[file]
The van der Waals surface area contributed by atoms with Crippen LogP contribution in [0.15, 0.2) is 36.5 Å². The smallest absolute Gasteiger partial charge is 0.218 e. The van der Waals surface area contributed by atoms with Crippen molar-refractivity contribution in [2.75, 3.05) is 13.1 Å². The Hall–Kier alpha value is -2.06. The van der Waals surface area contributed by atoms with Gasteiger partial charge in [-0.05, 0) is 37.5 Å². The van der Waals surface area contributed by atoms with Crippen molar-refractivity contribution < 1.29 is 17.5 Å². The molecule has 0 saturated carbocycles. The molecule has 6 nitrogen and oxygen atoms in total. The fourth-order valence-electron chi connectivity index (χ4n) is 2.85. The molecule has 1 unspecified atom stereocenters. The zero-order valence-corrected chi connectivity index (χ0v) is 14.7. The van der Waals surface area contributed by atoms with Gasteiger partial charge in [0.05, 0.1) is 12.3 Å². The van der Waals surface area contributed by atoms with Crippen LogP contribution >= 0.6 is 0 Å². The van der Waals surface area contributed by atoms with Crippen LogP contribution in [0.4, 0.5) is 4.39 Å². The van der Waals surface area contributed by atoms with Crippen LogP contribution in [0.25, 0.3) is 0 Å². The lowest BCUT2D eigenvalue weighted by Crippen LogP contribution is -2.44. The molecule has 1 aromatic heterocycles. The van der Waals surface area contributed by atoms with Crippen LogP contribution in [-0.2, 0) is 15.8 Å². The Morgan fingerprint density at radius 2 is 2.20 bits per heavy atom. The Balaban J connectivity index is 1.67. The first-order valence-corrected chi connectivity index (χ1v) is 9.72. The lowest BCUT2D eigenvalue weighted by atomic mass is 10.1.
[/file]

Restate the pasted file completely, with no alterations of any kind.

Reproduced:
The van der Waals surface area contributed by atoms with Crippen LogP contribution in [0.15, 0.2) is 36.5 Å². The smallest absolute Gasteiger partial charge is 0.218 e. The van der Waals surface area contributed by atoms with Crippen molar-refractivity contribution in [2.75, 3.05) is 13.1 Å². The Hall–Kier alpha value is -2.06. The van der Waals surface area contributed by atoms with Gasteiger partial charge in [-0.05, 0) is 37.5 Å². The van der Waals surface area contributed by atoms with Crippen molar-refractivity contribution < 1.29 is 17.5 Å². The molecule has 0 saturated carbocycles. The molecule has 6 nitrogen and oxygen atoms in total. The fourth-order valence-electron chi connectivity index (χ4n) is 2.85. The molecule has 1 unspecified atom stereocenters. The zero-order valence-corrected chi connectivity index (χ0v) is 14.7. The van der Waals surface area contributed by atoms with Gasteiger partial charge in [0.05, 0.1) is 12.3 Å². The van der Waals surface area contributed by atoms with Crippen LogP contribution >= 0.6 is 0 Å². The van der Waals surface area contributed by atoms with Crippen LogP contribution in [0.4, 0.5) is 4.39 Å². The van der Waals surface area contributed by atoms with Crippen LogP contribution in [0.25, 0.3) is 0 Å². The lowest BCUT2D eigenvalue weighted by Crippen LogP contribution is -2.44. The molecule has 1 aromatic heterocycles. The van der Waals surface area contributed by atoms with Crippen LogP contribution in [-0.2, 0) is 15.8 Å². The Morgan fingerprint density at radius 2 is 2.20 bits per heavy atom. The Balaban J connectivity index is 1.67. The first-order valence-corrected chi connectivity index (χ1v) is 9.72. The lowest BCUT2D eigenvalue weighted by atomic mass is 10.1.